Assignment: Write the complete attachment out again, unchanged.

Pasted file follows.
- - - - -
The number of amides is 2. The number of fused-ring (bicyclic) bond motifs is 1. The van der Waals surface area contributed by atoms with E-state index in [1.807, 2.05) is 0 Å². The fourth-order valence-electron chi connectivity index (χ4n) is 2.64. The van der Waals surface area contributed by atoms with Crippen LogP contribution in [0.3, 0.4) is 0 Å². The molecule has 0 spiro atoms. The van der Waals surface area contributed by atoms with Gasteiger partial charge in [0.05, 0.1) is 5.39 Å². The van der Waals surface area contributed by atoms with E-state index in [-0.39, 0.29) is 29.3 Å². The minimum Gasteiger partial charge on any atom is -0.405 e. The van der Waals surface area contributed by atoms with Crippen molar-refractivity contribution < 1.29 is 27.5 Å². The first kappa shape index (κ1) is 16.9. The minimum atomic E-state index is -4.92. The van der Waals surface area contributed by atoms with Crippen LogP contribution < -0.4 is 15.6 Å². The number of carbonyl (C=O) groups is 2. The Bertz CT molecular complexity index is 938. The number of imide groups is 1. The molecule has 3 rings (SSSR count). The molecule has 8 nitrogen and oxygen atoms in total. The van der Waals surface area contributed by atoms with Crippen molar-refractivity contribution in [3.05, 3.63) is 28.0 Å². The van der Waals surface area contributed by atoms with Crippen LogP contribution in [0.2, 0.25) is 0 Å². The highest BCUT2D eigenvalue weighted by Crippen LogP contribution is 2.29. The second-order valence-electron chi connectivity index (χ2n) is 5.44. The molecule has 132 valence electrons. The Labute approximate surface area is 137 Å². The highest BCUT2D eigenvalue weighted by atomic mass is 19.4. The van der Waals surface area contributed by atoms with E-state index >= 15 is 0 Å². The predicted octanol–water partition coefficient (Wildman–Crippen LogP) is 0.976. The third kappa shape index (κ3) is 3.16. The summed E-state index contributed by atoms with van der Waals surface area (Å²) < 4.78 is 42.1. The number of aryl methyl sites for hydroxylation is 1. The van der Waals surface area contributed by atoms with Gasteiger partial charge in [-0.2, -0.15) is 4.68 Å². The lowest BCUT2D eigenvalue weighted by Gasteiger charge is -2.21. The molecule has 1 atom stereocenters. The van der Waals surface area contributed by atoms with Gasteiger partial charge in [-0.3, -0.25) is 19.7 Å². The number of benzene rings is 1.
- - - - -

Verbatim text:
The number of amides is 2. The number of fused-ring (bicyclic) bond motifs is 1. The van der Waals surface area contributed by atoms with E-state index in [1.807, 2.05) is 0 Å². The fourth-order valence-electron chi connectivity index (χ4n) is 2.64. The van der Waals surface area contributed by atoms with Crippen LogP contribution in [0.3, 0.4) is 0 Å². The molecule has 0 spiro atoms. The van der Waals surface area contributed by atoms with Gasteiger partial charge in [0.05, 0.1) is 5.39 Å². The van der Waals surface area contributed by atoms with E-state index in [-0.39, 0.29) is 29.3 Å². The minimum Gasteiger partial charge on any atom is -0.405 e. The van der Waals surface area contributed by atoms with Crippen molar-refractivity contribution < 1.29 is 27.5 Å². The first kappa shape index (κ1) is 16.9. The minimum atomic E-state index is -4.92. The van der Waals surface area contributed by atoms with Crippen LogP contribution < -0.4 is 15.6 Å². The number of carbonyl (C=O) groups is 2. The Bertz CT molecular complexity index is 938. The number of imide groups is 1. The molecule has 3 rings (SSSR count). The molecule has 8 nitrogen and oxygen atoms in total. The van der Waals surface area contributed by atoms with Crippen molar-refractivity contribution in [3.05, 3.63) is 28.0 Å². The van der Waals surface area contributed by atoms with Crippen LogP contribution in [0.2, 0.25) is 0 Å². The highest BCUT2D eigenvalue weighted by Crippen LogP contribution is 2.29. The second-order valence-electron chi connectivity index (χ2n) is 5.44. The molecule has 132 valence electrons. The Labute approximate surface area is 137 Å². The highest BCUT2D eigenvalue weighted by atomic mass is 19.4. The van der Waals surface area contributed by atoms with E-state index >= 15 is 0 Å². The predicted octanol–water partition coefficient (Wildman–Crippen LogP) is 0.976. The third kappa shape index (κ3) is 3.16. The summed E-state index contributed by atoms with van der Waals surface area (Å²) < 4.78 is 42.1. The number of aryl methyl sites for hydroxylation is 1. The van der Waals surface area contributed by atoms with Gasteiger partial charge in [-0.2, -0.15) is 4.68 Å². The lowest BCUT2D eigenvalue weighted by Gasteiger charge is -2.21. The molecule has 1 atom stereocenters. The van der Waals surface area contributed by atoms with Gasteiger partial charge in [-0.3, -0.25) is 19.7 Å². The number of benzene rings is 1.